John W. Patterson
Word count: 2,181

 
 
The Improbable Moment
   
	At precise junctures of history the improbable asserts its dominance. A 
freshly resonant paradigm's domain is multidimensional, fleeting, and timeless.

	Thom Michaels is anxiously new to New York City. He's late for a posh 
power lunch but the smell of pretzels and grilled sausages lures him off line. 
Strollered moms, acrobat rhythm boys, and down-lucked dregfolk stare at Thom. A 
rollerbladed courier flashrips past Michaels, ungently nudging him. He kneels 
and readies his scattered gear back together. A fumbled portfolio, chocked full 
of Dali/Giger/Venosa pastiches, decorates Central Park's cement outskirts. Just 
one pretzel and maybe a ginger ale before hopping a taxi to the Twin Towers will 
suffice.
	Waiting in line, shifting his weight, and reading a P. K. Dick collection, 
he catches a phrase of chit chat. Some dude is going for a world record over 
near the new sculpture of goddess Gaia. Thom curses his watch and pulls out his 
phone, buying himself ten more minutes. He pockets the phone and heads back 
toward Broadway when he spies the Changer.

	An old man sits near the bronzed Gaia, Earth mother and tosses a small 
leather ball up and down. Thom watches and listens. He learns the guy started 
this toss and catch routine three years ago. He only stops to sleep for five 
hours daily. This guy, Reynolds, keeps the ritual going even while visiting 
the toilet, showering twice a week, and snacking on this and that. His younger 
sister takes care of the financial needs and other legalities. The old guy 
believes he will engender a New World's birthing when the Improbable visits. For 
one day he thinks the ball will not return to his hand. It will hover in the 
Point of Insignificant Events. Once this happens the world changes and new 
things of unimagined wonder will occur. At the end of this present world or at 
the endpoint of Probable Need, the ball will return to the Old Way. This ball, 
this old man, together, anticipate the end of this age. Thom wonders why he has 
not heard of this guy in some news somewhere. He shakes his head and jogs off 
hailing a taxi to lunch. He'll check this guy out later. He of course leaves 
town in too big a rush to remember Mr. Reynolds.

	Thom proceeds to entirely forget the Changer. Well, he didn't consciously 
think of him. Art sales are unpredictably favorable for Thom over the next 
decade. He paints pictures of doors. All his doors lead to the places of dreams 
and longings. Thom started painting scenes of cities where all the doors were 
small windows revealing horrors or plagues just beyond the threshold. Bored, he 
then switched to having doors in the sky filled with pastries and circus scenes. 
One day he began painting a series of balls, each sitting close to partially 
opened doors. The balls were first on the ground with the doors, maybe in a 
desert or sometimes in a jungle. Eventually, Thom began sketching a roughened, 
battered looking ball in the clouds hovering just above a revolving door. Thom's 
final painting of his floating ball studies showed Elysian fields beyond the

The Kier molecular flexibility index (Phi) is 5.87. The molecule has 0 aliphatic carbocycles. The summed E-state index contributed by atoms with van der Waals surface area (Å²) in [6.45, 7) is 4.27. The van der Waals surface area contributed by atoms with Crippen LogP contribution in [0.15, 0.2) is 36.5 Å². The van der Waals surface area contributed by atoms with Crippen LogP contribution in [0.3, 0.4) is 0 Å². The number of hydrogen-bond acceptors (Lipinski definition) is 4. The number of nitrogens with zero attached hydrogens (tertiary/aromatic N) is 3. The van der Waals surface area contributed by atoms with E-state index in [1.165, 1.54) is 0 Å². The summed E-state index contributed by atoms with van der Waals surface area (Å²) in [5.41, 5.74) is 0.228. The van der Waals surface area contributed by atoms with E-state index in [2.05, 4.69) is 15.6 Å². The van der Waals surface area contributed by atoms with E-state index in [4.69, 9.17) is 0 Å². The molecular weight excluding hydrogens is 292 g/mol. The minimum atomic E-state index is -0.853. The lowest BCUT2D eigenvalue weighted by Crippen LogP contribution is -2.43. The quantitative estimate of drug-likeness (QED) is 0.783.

revolving door and a wasteland of twisted steel and acrid clouds of a great 
inferno this side of the door. The aged ball of leather hung suspended in space 
and time in a glass cube. 

	The painting was well received and Thom made more money due to that single 
creation than all his previous works. It was phenomenal, inexplicable. It nearly 
destroyed the little spark of inspiration left in Thom.

	One evening he watched a televised special on life's mimicry of art and 
the scene shifted to New York City's Central Park. Thom dropped his glass of 
ginger ale and choked on his pretzel.
	There was the old man, George Reynolds, the Changer, still tossing his 
leather ball up to the clouds. The narrator then cut to a close-up of Thom's now 
famous painting of the floating ball and the revolving door. Some creative image 
mingling, the man in the park and select revolving doors of Fifth Avenue ended 
the segment. And so life had imitated art. Thom suddenly knew otherwise. All 
these years were only a preparation, an echo of his three minutes in the park 
ten years ago. He had to get back to that man. There was an overdue meeting to 
be held.
	Thom booked a flight to Newark, New Jersey that night over the Web. He was 
to leave RDU International Airport tomorrow at eight a.m. He left his Asheville, 
N.C. home to drive that night to Raleigh. Michaels would catch some sleep later. 
His '73, low rider, Jaguar made the four-hour night drive an extended near-death 
experience. One speeding ticket away from revocation of his license, the only 
nagging aspect clear amidst the ineffable blur of guardrails at midnight. He 
blew by Burlington?s ghost  outlet malls and Durham shrank into the glassy 
oblivion of his rearview mirror. Tomorrow everything would change. Thom felt it 
somewhere in his slumbering hopes.

	He passed a road sign, "Time for change? See New York!", it flashed the 
Manhattan skyline with Thom's floating ball and revolving door painting just 
rising over the Twin Towers, "Check out our art. See the Michaels originals!" 
Thom had seen the ad dozens of times before but this time he nearly choked again 
on his favorite honey-mustard and onion, sourdough, pretzels. He thought to 
himself how all his art seemed to flow from seeing that guy doing his thing in 
Central Park that afternoon ten years ago. He had to at least thank the guy. A 
public acknowledgment, yeah, a little press conference was in order. That would 
suffice.
	Thom was a bit late.
	He arrived at Newark as planned early the next morning. Thom took a limo 
past the Lady, through the Tunnel to Fifth Avenue. He neared the Gaia statue 
grove of trees now much taller and saw an ambulance illuminating a small crowd 
of people. Pushing through the press of onlookers Thom sees EMT's packing their 
gear away and someone being covered with a sheet. He wriggled his way to the 
front and asked where the old guy with the ball tossing gig might be, knowing 
the answer to come. 
	"Excuse me, has anyone here seen George Reynolds, the guy that hangs out 
here tossing the--" Thom begins.
	"Mr. Reynolds expired here at his favorite bench, sir, not more than 
twenty minutes ago. I'm sorry, Mr.  . . . ?" an NYPD officer responded.